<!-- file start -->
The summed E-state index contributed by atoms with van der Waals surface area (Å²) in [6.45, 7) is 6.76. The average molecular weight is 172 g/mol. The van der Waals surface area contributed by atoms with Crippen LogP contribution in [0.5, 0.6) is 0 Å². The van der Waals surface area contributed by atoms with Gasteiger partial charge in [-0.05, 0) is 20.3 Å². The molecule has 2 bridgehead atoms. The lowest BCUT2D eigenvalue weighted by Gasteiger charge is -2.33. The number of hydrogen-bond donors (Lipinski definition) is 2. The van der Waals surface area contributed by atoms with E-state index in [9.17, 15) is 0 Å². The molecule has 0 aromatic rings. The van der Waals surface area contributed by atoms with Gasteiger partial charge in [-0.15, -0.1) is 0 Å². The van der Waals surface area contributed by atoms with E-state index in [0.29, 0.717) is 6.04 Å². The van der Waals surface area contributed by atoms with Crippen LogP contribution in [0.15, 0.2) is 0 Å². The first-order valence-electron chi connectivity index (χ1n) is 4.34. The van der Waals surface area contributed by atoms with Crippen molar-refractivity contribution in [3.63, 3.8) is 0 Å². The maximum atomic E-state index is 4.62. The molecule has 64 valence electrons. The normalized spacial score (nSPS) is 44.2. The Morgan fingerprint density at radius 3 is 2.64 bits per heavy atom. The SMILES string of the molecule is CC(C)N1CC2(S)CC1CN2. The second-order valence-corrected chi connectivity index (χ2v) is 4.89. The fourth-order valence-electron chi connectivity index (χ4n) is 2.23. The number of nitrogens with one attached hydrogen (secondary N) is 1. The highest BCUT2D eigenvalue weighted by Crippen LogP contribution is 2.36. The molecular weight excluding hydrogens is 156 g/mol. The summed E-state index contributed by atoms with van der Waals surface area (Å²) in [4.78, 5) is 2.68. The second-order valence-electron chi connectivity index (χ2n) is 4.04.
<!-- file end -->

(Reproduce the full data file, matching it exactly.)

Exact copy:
The summed E-state index contributed by atoms with van der Waals surface area (Å²) in [6.45, 7) is 6.76. The average molecular weight is 172 g/mol. The van der Waals surface area contributed by atoms with Crippen LogP contribution in [0.5, 0.6) is 0 Å². The van der Waals surface area contributed by atoms with Gasteiger partial charge in [-0.05, 0) is 20.3 Å². The molecule has 2 bridgehead atoms. The lowest BCUT2D eigenvalue weighted by Gasteiger charge is -2.33. The number of hydrogen-bond donors (Lipinski definition) is 2. The van der Waals surface area contributed by atoms with E-state index in [9.17, 15) is 0 Å². The molecule has 0 aromatic rings. The van der Waals surface area contributed by atoms with Gasteiger partial charge in [-0.15, -0.1) is 0 Å². The van der Waals surface area contributed by atoms with E-state index in [0.29, 0.717) is 6.04 Å². The van der Waals surface area contributed by atoms with Crippen LogP contribution in [0.15, 0.2) is 0 Å². The first-order valence-electron chi connectivity index (χ1n) is 4.34. The van der Waals surface area contributed by atoms with Crippen molar-refractivity contribution in [3.63, 3.8) is 0 Å². The maximum atomic E-state index is 4.62. The molecule has 64 valence electrons. The normalized spacial score (nSPS) is 44.2. The Morgan fingerprint density at radius 3 is 2.64 bits per heavy atom. The SMILES string of the molecule is CC(C)N1CC2(S)CC1CN2. The second-order valence-corrected chi connectivity index (χ2v) is 4.89. The fourth-order valence-electron chi connectivity index (χ4n) is 2.23. The number of nitrogens with one attached hydrogen (secondary N) is 1. The highest BCUT2D eigenvalue weighted by Crippen LogP contribution is 2.36. The molecular weight excluding hydrogens is 156 g/mol. The summed E-state index contributed by atoms with van der Waals surface area (Å²) in [4.78, 5) is 2.68. The second-order valence-electron chi connectivity index (χ2n) is 4.04.